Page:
The HTC Desire Z gives the best of both worlds with its responsive touch screen and amply sized slide-out QWERTY keypad. Notably, having both these features doesn’t compromise the performance of either of them.
Having a slide-out keypad may give the impression that the HTC Desire Z is bulky, but it actually isn’t. In fact, we’ve had people hold the phone and not know that tucked underneath is a keyboard that runs the entire length of the phone. On the other hand, we’ve received comments that the unit is a bit heavy – though only before they find out that the phone has a hidden keypad.
As mentioned in our unboxing gallery, parts of the phone are made of aluminum, further adding to the overall solid feel. What's more, the unit isn't the least bit clunky even when the keypad has been slid out, thanks to its special hinge. The mechanism allows the screen and the keypad to be oriented at a level plane. The keys are also large enough to be enjoyed by big, manly hands.
In case the hinge loosens, our supplier has informed us that you can take the unit to their service center in Greenhills for them to adjust for free. Note, though, that this is only applicable to units bought from authorized HTC resellers.
Froyo for you
What makes the Desire Z all the more desirable is its Android 2.2 or Froyo OS. As for user experience, it’s not all too different from the 2.1 or Éclair, but the aesthetics are a lot more smartphone-y. There are many widgets to spruce up your home screen, aside from the typical icons.
To fully enjoy the Desire Z’s features – and all smartphones for that matter – one has to be on an unlimited data plan, so as not to rack up exorbitant usage fees. Even if you don't surf the Web using the phone, notifications and synched user accounts allow the unit to tap into a 3G, EDGE, or GPRS network automatically. Even applications from the Android Market can easily be updated over-the-air. Besides, it’s an utter waste investing on a smartphone above P25,000 if you don’t subscribe to a data plan to maximize its features.
Also, unsolicited advice: Don’t forget to download an app killer from the Android Market, to free up more memory while using this multitasking phone. When you feel your Android phone’s features are lagging, chances are, you’ve got many applications running all at the same time.
One of the most impressive features of the Desire Z is how it can be used as a portable hotspot. Yes, a wireless hotspot. We’ve tried surfing the Web on an iPad while connected wirelessly to the Desire Z with no issues. You can set a password for your hotspot, too, lest anyone else wants to ride on the free Internet parade.
The HTC Desire Z also boasts of added features they’ve named under the umbrella term “HTC Sense” with features we’ve listed in our HTC Desire HD review. Add to the list one of its nifty features for social media butterflies, the Friend Stream, which aggregates updates from your Twitter, Facebook, and Flickr friends in one widget.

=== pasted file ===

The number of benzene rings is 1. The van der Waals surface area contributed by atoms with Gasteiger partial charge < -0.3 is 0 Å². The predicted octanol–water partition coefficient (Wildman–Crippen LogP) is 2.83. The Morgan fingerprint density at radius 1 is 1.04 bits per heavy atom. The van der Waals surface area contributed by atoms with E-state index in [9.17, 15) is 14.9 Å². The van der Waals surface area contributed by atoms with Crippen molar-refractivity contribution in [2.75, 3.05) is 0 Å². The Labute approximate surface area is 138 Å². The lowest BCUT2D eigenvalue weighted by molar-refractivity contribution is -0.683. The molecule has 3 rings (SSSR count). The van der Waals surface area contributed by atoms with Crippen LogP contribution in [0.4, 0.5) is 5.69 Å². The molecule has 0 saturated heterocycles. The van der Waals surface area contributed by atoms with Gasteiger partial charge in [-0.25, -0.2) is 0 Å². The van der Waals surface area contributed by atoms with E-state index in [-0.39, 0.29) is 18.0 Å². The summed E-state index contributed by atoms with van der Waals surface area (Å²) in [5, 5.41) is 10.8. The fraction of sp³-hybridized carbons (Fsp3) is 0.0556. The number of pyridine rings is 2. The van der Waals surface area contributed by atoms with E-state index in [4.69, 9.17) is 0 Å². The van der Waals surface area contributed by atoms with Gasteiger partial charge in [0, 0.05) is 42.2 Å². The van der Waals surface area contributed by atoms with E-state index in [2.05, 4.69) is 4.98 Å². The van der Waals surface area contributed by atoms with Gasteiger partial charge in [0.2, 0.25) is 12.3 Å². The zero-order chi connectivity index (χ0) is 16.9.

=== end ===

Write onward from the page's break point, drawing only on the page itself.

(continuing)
If visuals could kill
Even if the Desire Z was affected by the AMOLED shortage, its S-LCD screen still yields rich and crisp visuals. In fact, there’s no palpable difference between an AMOLED and the HTC Desire Z’s S-LCD.
The Desire Z also comes with a 5-megapixel camera with flash. As for photo quality, they’re decent in a good-enough-to-be-uploaded-on-Facebook way, but you’re still better off with a separate digital camera. What’s interesting about the camera, though, is it has built-in photo effects reminiscent of the popular Hisptamatic app for the iPhone and iPod touch. That being said, no, Hisptamatic is not available on the Android Market – yet. A good alternative to take old-school-looking photos for Android phones is Retro Camera.
As for browsing the Web, the Desire Z's pinch-and-zoom capabilities enhance the mobile Internet experience as well. Couple that with the spacious screen and we've got ourselves one solid mobile Internet device.
Dealing with battery life
As in the case of most smartphones, battery life of the HTC Desire Z has lots of room for improvement.
There are ways, though, to cope with the battery life of this hardworking phone. First is to adjust your settings. If you can live without animated wallpapers or home screen animations, then disable them. The Desire Z’s S-LCD is bright enough, so you need not max out its brightness. Adjust the timeout of the phone as well, so no power is wasted while it’s idle.
Next, only allow notifications and automated synching from accounts that are important to you. For instance, if you don’t need to know if you’re mentioned on Twitter or tagged in a photo on Facebook in real-time, then disallow synching of these features in your phone. Or if you’re in the office the whole day, anyway, then adjust the refresh rate of your personal email on your phone to hours apart. It’s automated synching that is one of the real enemies here – aside from Angry Birds, of course.
HTC Desire Z Quadrant Benchmark Score: 1189
The Z factor
All in all, the HTC Desire Z is a formidable addition to HTC’s lineup of Android phones. Physically, not only does it look good, but it makes user experience more comfortable especially in typing emails, too, with the addition of the slide-out keypad.
But beyond the aesthetics, bundled with Froyo and HTC Sense, the Desire Z’s brainpower is a force to reckon with. With a little tweaking, plus downloading the right Android apps, and of course, a data plan, its P32,000 price tag will work hard for you.
Click here to see the HTC Desire Z in the Buyer's Guide.